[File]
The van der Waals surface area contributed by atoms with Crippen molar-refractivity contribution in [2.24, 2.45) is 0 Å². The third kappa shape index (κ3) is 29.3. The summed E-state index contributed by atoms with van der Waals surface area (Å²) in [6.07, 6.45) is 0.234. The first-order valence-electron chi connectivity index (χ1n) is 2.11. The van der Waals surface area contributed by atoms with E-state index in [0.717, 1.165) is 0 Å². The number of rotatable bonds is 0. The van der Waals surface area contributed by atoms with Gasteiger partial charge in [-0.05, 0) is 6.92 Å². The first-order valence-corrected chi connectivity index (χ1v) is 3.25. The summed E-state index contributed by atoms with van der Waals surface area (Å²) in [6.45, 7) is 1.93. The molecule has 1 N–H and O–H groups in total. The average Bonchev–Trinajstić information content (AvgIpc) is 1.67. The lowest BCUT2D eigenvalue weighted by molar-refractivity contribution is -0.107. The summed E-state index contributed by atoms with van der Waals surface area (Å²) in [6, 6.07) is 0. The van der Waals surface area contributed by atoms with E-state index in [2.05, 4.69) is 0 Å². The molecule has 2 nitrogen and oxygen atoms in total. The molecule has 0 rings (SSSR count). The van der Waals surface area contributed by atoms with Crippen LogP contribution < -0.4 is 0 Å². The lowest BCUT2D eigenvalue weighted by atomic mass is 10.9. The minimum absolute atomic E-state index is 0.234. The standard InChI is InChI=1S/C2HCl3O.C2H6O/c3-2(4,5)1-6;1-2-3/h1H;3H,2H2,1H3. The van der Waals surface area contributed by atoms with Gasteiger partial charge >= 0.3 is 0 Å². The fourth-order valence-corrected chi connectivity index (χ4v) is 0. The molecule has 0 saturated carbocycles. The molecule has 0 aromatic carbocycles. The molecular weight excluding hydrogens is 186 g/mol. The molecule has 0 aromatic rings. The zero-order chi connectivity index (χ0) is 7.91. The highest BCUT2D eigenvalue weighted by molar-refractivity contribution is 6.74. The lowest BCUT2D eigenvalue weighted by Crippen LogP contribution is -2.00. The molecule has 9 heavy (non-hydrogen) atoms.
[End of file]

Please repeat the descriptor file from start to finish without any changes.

The van der Waals surface area contributed by atoms with Crippen molar-refractivity contribution in [2.24, 2.45) is 0 Å². The third kappa shape index (κ3) is 29.3. The summed E-state index contributed by atoms with van der Waals surface area (Å²) in [6.07, 6.45) is 0.234. The first-order valence-electron chi connectivity index (χ1n) is 2.11. The van der Waals surface area contributed by atoms with E-state index in [0.717, 1.165) is 0 Å². The number of rotatable bonds is 0. The van der Waals surface area contributed by atoms with Gasteiger partial charge in [-0.05, 0) is 6.92 Å². The first-order valence-corrected chi connectivity index (χ1v) is 3.25. The summed E-state index contributed by atoms with van der Waals surface area (Å²) in [6.45, 7) is 1.93. The molecule has 1 N–H and O–H groups in total. The average Bonchev–Trinajstić information content (AvgIpc) is 1.67. The lowest BCUT2D eigenvalue weighted by molar-refractivity contribution is -0.107. The summed E-state index contributed by atoms with van der Waals surface area (Å²) in [6, 6.07) is 0. The van der Waals surface area contributed by atoms with E-state index in [2.05, 4.69) is 0 Å². The molecule has 2 nitrogen and oxygen atoms in total. The molecule has 0 rings (SSSR count). The van der Waals surface area contributed by atoms with Crippen LogP contribution < -0.4 is 0 Å². The lowest BCUT2D eigenvalue weighted by atomic mass is 10.9. The minimum absolute atomic E-state index is 0.234. The standard InChI is InChI=1S/C2HCl3O.C2H6O/c3-2(4,5)1-6;1-2-3/h1H;3H,2H2,1H3. The van der Waals surface area contributed by atoms with Gasteiger partial charge >= 0.3 is 0 Å². The fourth-order valence-corrected chi connectivity index (χ4v) is 0. The molecule has 0 saturated carbocycles. The molecule has 0 aromatic carbocycles. The molecular weight excluding hydrogens is 186 g/mol. The molecule has 0 aromatic rings. The zero-order chi connectivity index (χ0) is 7.91. The highest BCUT2D eigenvalue weighted by molar-refractivity contribution is 6.74. The lowest BCUT2D eigenvalue weighted by Crippen LogP contribution is -2.00. The molecule has 9 heavy (non-hydrogen) atoms.